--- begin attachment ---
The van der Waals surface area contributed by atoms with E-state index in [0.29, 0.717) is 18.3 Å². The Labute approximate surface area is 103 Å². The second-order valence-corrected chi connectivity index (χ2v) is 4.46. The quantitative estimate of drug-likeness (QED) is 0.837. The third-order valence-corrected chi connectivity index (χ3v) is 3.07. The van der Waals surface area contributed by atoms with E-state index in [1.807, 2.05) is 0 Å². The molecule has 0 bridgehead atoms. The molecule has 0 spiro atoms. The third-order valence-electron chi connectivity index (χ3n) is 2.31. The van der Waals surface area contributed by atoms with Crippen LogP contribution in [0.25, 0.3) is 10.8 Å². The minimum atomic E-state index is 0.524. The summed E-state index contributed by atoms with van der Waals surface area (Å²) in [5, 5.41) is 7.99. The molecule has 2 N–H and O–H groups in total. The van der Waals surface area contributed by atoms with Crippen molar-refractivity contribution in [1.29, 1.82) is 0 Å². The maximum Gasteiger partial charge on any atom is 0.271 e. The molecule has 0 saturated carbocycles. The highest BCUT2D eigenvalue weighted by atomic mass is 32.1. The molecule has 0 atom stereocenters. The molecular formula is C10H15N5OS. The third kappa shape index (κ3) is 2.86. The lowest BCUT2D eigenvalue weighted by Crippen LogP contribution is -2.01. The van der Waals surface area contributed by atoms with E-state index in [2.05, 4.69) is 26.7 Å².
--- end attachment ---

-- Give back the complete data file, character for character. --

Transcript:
The van der Waals surface area contributed by atoms with E-state index in [0.29, 0.717) is 18.3 Å². The Labute approximate surface area is 103 Å². The second-order valence-corrected chi connectivity index (χ2v) is 4.46. The quantitative estimate of drug-likeness (QED) is 0.837. The third-order valence-corrected chi connectivity index (χ3v) is 3.07. The van der Waals surface area contributed by atoms with E-state index in [1.807, 2.05) is 0 Å². The molecule has 0 bridgehead atoms. The molecule has 0 spiro atoms. The third-order valence-electron chi connectivity index (χ3n) is 2.31. The van der Waals surface area contributed by atoms with Crippen LogP contribution in [0.25, 0.3) is 10.8 Å². The minimum atomic E-state index is 0.524. The summed E-state index contributed by atoms with van der Waals surface area (Å²) in [5, 5.41) is 7.99. The molecule has 2 N–H and O–H groups in total. The van der Waals surface area contributed by atoms with Crippen molar-refractivity contribution in [1.29, 1.82) is 0 Å². The maximum Gasteiger partial charge on any atom is 0.271 e. The molecule has 0 saturated carbocycles. The highest BCUT2D eigenvalue weighted by atomic mass is 32.1. The molecule has 0 atom stereocenters. The molecular formula is C10H15N5OS. The third kappa shape index (κ3) is 2.86. The lowest BCUT2D eigenvalue weighted by Crippen LogP contribution is -2.01. The van der Waals surface area contributed by atoms with E-state index in [2.05, 4.69) is 26.7 Å².